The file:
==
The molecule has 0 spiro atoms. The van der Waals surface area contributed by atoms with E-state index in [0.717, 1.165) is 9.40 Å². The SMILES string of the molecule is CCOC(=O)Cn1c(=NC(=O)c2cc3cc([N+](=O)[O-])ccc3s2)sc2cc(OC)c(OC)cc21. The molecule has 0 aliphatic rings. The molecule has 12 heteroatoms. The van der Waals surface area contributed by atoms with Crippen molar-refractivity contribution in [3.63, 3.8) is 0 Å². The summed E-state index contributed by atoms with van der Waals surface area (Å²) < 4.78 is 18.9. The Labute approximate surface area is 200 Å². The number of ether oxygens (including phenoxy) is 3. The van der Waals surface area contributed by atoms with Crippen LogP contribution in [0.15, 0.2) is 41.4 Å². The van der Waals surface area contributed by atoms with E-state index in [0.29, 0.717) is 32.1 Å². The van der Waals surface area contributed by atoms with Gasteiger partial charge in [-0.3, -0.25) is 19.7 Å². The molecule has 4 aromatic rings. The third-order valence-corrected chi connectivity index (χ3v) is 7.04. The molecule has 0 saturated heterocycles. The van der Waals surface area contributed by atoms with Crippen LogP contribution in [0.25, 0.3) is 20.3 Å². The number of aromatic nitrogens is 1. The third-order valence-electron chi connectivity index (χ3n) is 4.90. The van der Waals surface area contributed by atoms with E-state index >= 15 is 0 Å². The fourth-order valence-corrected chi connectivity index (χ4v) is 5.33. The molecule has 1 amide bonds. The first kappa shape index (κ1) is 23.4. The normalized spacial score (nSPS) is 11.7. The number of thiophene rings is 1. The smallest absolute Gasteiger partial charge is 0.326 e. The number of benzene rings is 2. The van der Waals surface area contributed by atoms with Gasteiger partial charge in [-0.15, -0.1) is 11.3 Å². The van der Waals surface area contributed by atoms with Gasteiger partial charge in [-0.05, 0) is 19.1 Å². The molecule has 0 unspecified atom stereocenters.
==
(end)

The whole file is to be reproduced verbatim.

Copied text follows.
The molecule has 0 spiro atoms. The van der Waals surface area contributed by atoms with E-state index in [0.717, 1.165) is 9.40 Å². The SMILES string of the molecule is CCOC(=O)Cn1c(=NC(=O)c2cc3cc([N+](=O)[O-])ccc3s2)sc2cc(OC)c(OC)cc21. The molecule has 0 aliphatic rings. The molecule has 12 heteroatoms. The van der Waals surface area contributed by atoms with Crippen molar-refractivity contribution in [3.63, 3.8) is 0 Å². The summed E-state index contributed by atoms with van der Waals surface area (Å²) < 4.78 is 18.9. The Labute approximate surface area is 200 Å². The number of ether oxygens (including phenoxy) is 3. The van der Waals surface area contributed by atoms with Crippen LogP contribution in [0.15, 0.2) is 41.4 Å². The van der Waals surface area contributed by atoms with E-state index in [0.29, 0.717) is 32.1 Å². The van der Waals surface area contributed by atoms with Gasteiger partial charge in [-0.3, -0.25) is 19.7 Å². The molecule has 4 aromatic rings. The third-order valence-corrected chi connectivity index (χ3v) is 7.04. The molecule has 0 saturated heterocycles. The van der Waals surface area contributed by atoms with Crippen LogP contribution in [0.25, 0.3) is 20.3 Å². The number of aromatic nitrogens is 1. The third-order valence-electron chi connectivity index (χ3n) is 4.90. The van der Waals surface area contributed by atoms with E-state index >= 15 is 0 Å². The fourth-order valence-corrected chi connectivity index (χ4v) is 5.33. The molecule has 1 amide bonds. The first kappa shape index (κ1) is 23.4. The normalized spacial score (nSPS) is 11.7. The number of thiophene rings is 1. The smallest absolute Gasteiger partial charge is 0.326 e. The number of benzene rings is 2. The van der Waals surface area contributed by atoms with Gasteiger partial charge in [-0.15, -0.1) is 11.3 Å². The van der Waals surface area contributed by atoms with Gasteiger partial charge in [-0.05, 0) is 19.1 Å². The molecule has 0 unspecified atom stereocenters.